Why and How to Celebrate Nag Panchami?

The Hindu religion reserves a special place for nature worship. Besides worshiping Gods and Goddesses, the Hindus also worship nature in the form of the Sun, Moon, Rivers, Mountains, Trees, Plants, Cows, and Snakes.

In fact, Snake worship has been prevalent in India for ages. It has been an important part of Indian culture. Nag Panchami is one of the most important festivals of the Hindus, which is celebrated to mark the Snake Gods’ existence.

Naag Panchami involves the traditional worship of snakes or serpents by the Hindus throughout India and various other parts of the world.

Nag Panchami is celebrated on the Panchami Tithi during the Shukla Paksha of the Hindu calendar month of Sawan.

Nag Panchami Story

It usually falls in the month of July or August and is celebrated two days after ‘Hariyali Teej.’

On this day, women observe fast and pray for the well-being of their family members. The snakes are worshiped as ‘Nag Devta,’ and milk is offered to them.

It is considered that Nag Panchami is highly propitious for offering prayers to the ‘Nag Devta.’

As snakes are considered a representation of the Nag Devta, it is believed that prayers offered to them would be well received by the Nag Devtas. So, Hindus worship live snakes as representative of Serpent Gods on Nag Panchami.

According to the Hindu scriptures, snakes’ abode is believed to be ‘Patal Lok,’ and the lowest of them is known as ‘Nag Loka.’ It is the region of the Nagas.

Many Serpent Gods are revered in the Vedas. However, the following Serpent Gods are mainly worshiped on the day of Nag Chaturthi, including Vasuki, Ananta, Shesha, Kambala, Padma, Pingala, Takshaka, Kaliya, Karkotaka, Shankhapala, Dhritarashtra, and Ashvatara.

Nag Panchami is celebrated with great fervor, faith, and devotion in most parts of India, including Maharashtra, Rajasthan, West Bengal, Andra Pradesh, Uttar Pradesh, and Bihar.

Nag Panchami reminds us of the importance of nature and animals in sustaining human life on earth.

Nag Panchami Story

The famous Mahabharata epic has the story of Janamejaya, whose Father King Parikshit was bitten and killed by a snake named Takshaka.

Janamejaya was intensely grieved and angered by killing his father, King Parikshit, by Takshaka snake. To avenge his father’s death, Janamejaya called for a great sacrifice that would kill all the snakes in the world.

The sacrificial fire was performed by qualified priests and Brahmins who chanted special and powerful mantras to drag all snakes to the fire.

As the Yagna progressed, snakes from all across the globe began to be dragged to the fire.

Fearing his death, Takshaka hid in the heavenly abode of King Indra. He requested Indra for a peaceful resolve. At this, Astika, the son of Manasa Devi, was called upon to pacify Janamejaya.

Astika was a very knowledgeable person and successfully convinced Janamejaya, who then stopped the Sacrificial Fire.

When the Sacrificial Fire was stopped, and the snakes were saved began to be celebrated as Nag Chaturthi. The Hindus worship the Snake Gods on the day of Nag Panchami.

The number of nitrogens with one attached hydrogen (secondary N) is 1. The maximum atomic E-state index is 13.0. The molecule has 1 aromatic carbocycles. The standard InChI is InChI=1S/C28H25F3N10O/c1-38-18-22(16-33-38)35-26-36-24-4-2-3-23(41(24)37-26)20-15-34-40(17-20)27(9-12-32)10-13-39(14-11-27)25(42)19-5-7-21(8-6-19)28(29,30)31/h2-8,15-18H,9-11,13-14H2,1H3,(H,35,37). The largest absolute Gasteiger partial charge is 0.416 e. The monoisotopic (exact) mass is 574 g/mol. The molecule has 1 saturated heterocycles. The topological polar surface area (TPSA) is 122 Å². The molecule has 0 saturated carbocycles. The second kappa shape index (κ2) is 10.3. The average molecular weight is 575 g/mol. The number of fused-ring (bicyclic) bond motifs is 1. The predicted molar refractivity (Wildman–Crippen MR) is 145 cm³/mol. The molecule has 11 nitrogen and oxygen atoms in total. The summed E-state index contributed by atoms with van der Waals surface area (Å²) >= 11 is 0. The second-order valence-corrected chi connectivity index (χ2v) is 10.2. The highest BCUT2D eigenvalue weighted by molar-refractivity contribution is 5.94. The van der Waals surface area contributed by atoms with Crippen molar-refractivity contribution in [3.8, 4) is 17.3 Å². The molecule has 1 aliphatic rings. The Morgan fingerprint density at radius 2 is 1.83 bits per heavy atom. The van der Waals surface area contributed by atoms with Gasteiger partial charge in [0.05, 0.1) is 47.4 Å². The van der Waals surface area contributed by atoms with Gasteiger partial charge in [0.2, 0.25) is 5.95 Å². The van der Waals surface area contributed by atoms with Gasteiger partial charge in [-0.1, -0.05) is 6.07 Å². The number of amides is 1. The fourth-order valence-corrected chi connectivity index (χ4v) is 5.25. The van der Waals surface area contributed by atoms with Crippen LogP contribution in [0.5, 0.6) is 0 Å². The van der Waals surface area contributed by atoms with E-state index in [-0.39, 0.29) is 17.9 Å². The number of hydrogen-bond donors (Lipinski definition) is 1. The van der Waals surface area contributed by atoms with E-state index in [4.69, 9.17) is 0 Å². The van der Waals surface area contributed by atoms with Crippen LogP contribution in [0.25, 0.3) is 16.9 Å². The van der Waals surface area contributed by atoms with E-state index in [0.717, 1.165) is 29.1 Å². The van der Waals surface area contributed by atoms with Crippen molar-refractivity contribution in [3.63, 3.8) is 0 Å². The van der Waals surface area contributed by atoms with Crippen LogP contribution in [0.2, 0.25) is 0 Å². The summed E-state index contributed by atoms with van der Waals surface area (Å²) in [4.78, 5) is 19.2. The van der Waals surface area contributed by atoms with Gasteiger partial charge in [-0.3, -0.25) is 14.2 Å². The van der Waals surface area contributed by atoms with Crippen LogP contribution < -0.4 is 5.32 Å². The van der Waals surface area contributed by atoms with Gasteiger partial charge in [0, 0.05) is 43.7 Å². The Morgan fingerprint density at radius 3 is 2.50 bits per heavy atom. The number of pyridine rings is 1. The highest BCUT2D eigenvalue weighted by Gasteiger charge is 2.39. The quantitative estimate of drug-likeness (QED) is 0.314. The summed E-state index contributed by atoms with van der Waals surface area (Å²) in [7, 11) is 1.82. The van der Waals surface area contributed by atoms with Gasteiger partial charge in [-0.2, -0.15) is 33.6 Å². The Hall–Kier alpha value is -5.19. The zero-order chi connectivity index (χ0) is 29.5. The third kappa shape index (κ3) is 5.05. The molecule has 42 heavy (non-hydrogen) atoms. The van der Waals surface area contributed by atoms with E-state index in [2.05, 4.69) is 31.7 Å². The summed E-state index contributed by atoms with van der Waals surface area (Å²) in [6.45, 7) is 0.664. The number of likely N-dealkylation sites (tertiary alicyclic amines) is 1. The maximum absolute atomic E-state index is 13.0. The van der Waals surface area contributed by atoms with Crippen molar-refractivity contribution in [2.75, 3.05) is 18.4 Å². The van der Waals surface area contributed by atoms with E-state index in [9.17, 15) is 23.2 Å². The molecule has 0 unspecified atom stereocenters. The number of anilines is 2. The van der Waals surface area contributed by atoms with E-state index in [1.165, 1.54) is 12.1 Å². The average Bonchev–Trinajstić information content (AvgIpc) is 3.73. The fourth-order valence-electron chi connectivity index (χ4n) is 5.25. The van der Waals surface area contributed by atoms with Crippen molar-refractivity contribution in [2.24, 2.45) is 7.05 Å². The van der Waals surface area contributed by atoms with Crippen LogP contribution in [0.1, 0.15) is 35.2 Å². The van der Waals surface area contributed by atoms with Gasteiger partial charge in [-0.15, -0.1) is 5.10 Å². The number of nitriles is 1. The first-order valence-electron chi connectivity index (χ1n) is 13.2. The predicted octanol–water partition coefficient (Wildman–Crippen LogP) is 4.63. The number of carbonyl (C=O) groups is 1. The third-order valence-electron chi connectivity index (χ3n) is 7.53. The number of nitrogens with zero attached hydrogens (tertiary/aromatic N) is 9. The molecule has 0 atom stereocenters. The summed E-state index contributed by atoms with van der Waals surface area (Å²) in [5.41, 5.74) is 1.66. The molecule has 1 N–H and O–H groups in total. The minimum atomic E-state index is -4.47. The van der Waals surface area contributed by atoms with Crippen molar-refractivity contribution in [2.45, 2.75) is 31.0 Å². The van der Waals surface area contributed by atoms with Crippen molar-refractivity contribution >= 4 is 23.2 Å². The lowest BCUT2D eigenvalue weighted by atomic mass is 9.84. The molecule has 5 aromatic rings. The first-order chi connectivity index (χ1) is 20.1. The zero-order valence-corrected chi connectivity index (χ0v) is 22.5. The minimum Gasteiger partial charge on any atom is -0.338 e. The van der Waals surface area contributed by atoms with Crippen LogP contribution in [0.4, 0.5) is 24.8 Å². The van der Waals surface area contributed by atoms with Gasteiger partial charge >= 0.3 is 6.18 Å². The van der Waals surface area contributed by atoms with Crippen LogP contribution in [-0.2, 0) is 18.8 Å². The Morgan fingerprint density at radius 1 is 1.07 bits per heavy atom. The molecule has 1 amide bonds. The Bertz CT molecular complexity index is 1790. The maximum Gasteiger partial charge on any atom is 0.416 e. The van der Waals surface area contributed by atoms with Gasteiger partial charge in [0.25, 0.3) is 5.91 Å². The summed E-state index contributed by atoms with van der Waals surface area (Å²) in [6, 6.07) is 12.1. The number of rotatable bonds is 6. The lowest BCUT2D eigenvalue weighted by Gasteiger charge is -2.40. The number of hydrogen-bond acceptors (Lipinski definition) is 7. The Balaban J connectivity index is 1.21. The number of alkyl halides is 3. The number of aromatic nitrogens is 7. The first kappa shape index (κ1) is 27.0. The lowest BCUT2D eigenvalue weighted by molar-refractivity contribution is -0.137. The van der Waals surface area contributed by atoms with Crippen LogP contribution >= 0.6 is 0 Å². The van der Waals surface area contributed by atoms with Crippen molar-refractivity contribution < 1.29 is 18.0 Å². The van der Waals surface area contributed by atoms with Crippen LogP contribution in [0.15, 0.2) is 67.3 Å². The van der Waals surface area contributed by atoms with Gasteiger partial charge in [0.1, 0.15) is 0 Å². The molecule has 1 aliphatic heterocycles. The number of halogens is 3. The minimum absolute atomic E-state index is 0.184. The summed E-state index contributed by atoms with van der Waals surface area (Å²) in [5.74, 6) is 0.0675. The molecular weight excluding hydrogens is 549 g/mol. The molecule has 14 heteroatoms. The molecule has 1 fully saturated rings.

How to do Nag Panchami Pooja?

Nag Panchami is a widely acclaimed Hindu festival dedicated to the worship of Snake Gods. It is an ancient and auspicious festival in honor of Snake Gods.

It is celebrated in the holy month of Sawan on the Panchami Tithi during the Shukla Paksha. Elaborate rituals and Pooja ceremonies mark this holy festival, which is performed on Nag Panchami.

Nag Panchami Pooja

Fasting on Nag Panchami

There is a tradition of fasting on the day of Nag Panchami to please the Snake Gods. People observe a full day on the day of Naag Panchami. Especially, married women keep fast for the well being of their families.

Unmarried girls also fast to find a good and pleasing husband. The fasting starts at sunrise and continues till sunset.

Fried and salty food items are not consumed during fasting on the day of Nag Panchami. In the evening, ‘kheer’ is offered to the Snake Gods, and the fast is broken. However, some people start the fast from the previous day itself on Nag Chaturdashi.

Rituals on Nag Chaturthi

On the day of Nag Panchami, people wake up early, take a bath, and wear traditional clothes. In Maharashtra, women adorn the ‘Nauvaari’ (nine yards) saree.

There is also the custom of offering coconut sweets and black sesame Ladoos to the Snake Gods.

No fried and salty food is prepared on the day of Nag Panchami. Only boiled and steamed food is eaten on this day. People avoid tillage and digging the field on the day of Nag Panchami as there are chances of harming the snakes.

People visit temples and snake pits in temples to worship the Snake Gods. People offer flowers, Haldi-Kumkum, and sweetened milk to the snakes that are carried by snake charmers. ‘Nag Archana’ is performed to get relief from Nag Dosha.

Nag Chaturthi Pooja

Snake idols of clay are prepared and worshiped at home with milk, grass, turmeric, Kumkum, and flowers. People keep milk and flowers near the burrows and holes where snakes live.

A sculpture made of cow dung of Snake God is prepared and kept at the house’s main entrance. Kheer, rice, and sewaiya are prepared for offering to the Snake Gods.

Sandalwood is used in worship. Nag Mantras are chanted to please the Snake Gods. Milk is used for bathing the idols of Snake Gods.

So, we see that Naag Panchami is an important Hindu festival dedicated to the Snake Gods celebrated with great enthusiasm, faith, and devotion.

Nag Panchami 2021 Date

Naag Panchami will be celebrated on 13th August 2021 (Friday).

The Panchami Tithi begins at 03:24 PM on 12th Aug 2021 to 01:42 PM on 13th Aug 2021.

The Nag Panchami Pooja Muhurat is from 05:40 AM to 08:17 AM

Nag Panchami Date

DateMonthYearDay
13thAugust 2021Friday
25thJuly 2020Saturday
5thAugust2019Monday
15thAugust2018Wednesday
27thJuly2017Thursday
Scroll to Top